What is a breakout in forex?
Breakouts are one of the most common trading strategies. They involve identifying a critical price level you expect o break through and then buying or selling at that price to take advantage. Generally, breakouts are used when the market is already near the extreme high or low of the recent past.
Traders who trade breakouts live by the motto, “No price is too high to buy, and no price is too low to sell.”
Because not all traders recognize or use the same support and resistance levels, breakouts can be subjective.
Breakouts indicate the potential for the price to start trending in the breakout direction.
A breakout to the upside indicates that the price will start trending higher. This signals traders to possibly go long or exit short positions.
Once the resistance level is broken, it reverses its role and becomes a support level if the price experiences a correction or pullback.
A breakout to the downside also called a breakdown, is that the price would start trending lower. This signals traders to possibly go short or exit long positions.
Once the support level is broken, it reverses its role and becomes a resistance level if the price experiences a correction or pullback.
Breakouts that occur on HIGH volume (relative to average volume) show greater conviction which means the price is more likely to trend in that direction.
Breakouts that occur on LOW volume (relative to average volume) show weak conviction and are more prone to failure. Price is less likely to trend in the breakout direction.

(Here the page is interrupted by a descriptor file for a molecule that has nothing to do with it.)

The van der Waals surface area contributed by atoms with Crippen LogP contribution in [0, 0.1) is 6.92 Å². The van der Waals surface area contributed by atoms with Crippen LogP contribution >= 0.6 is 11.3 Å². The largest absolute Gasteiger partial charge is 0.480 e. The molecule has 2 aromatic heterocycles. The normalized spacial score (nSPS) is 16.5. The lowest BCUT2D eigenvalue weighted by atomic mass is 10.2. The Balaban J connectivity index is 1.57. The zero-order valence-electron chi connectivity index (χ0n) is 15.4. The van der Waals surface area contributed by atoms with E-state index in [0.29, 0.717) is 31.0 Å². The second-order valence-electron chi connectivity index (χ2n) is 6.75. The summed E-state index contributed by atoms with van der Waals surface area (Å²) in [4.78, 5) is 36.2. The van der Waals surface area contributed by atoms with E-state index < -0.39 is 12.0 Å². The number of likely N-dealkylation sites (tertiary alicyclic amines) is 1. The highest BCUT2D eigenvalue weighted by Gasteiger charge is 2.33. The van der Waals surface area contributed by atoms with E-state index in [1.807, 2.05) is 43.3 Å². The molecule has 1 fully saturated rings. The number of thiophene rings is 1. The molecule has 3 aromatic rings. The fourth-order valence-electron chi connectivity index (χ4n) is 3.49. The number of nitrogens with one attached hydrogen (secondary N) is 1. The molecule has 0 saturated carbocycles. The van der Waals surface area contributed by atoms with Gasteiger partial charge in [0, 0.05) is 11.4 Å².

How to Trade Breakouts
A breakout occurs because the price has been contained below a resistance level or above a support level, potentially for some time.
The resistance or support level becomes a line in the sand that many traders use to set entry points or place their stop losses.
When the price breaks through the support or resistance level, two things usually happen:
- Traders are waiting for the breakout to jump in.
- Traders who had placed their stop losses in this area get stopped out.
This surge in buying and selling will often cause the volume to rise, which shows that many traders were interested in the breakout level.
Breakouts are commonly associated with chart patterns, including rectangles, triangles, wedges, and pennants.
These patterns are formed when the price moves in a certain way that supports and develops resistance levels.
These levels are monitored heavily by traders.
If the price breaks above resistance, traders go long. If the price breaks below support, traders go short.
After a breakout, the price may, but not always, retrace to the breakout point before moving in the breakout direction again.
After an upside breakout, the price may retest its previous resistance level, which has now turned into a support level.
After a breakdown (downside breakout), the price may retest its previous support level, which has now turned into a resistance level.
This happens because some shorter-term traders will often buy the initial breakout and then quickly take profit.
To exit their extended position, they must sell. This selling temporarily drives the price back to the breakout point.
If the breakout is genuine, then the price should move back in the breakout’s direction. If it doesn’t, it’s a “fakeout” or “failed breakout“.
Fakeouts do occur regularly.
The price will often move just beyond resistance or support. This tricks the gullible breakout traders into entering.
The price then reverses and fails to continue moving in the breakout’s direction.
This can happen multiple times before a real breakout happens.
Trading breakouts is not easy.
Trading chart patterns like triangles, flags, and pennants provide higher probability breakouts than ranges (or rectangles).
Since ranges are easier to identify, this means fields attract traders who have opposite approaches:
- Breakout traders
- Range traders
In this scenario, opposites do not attract. They create fakeouts.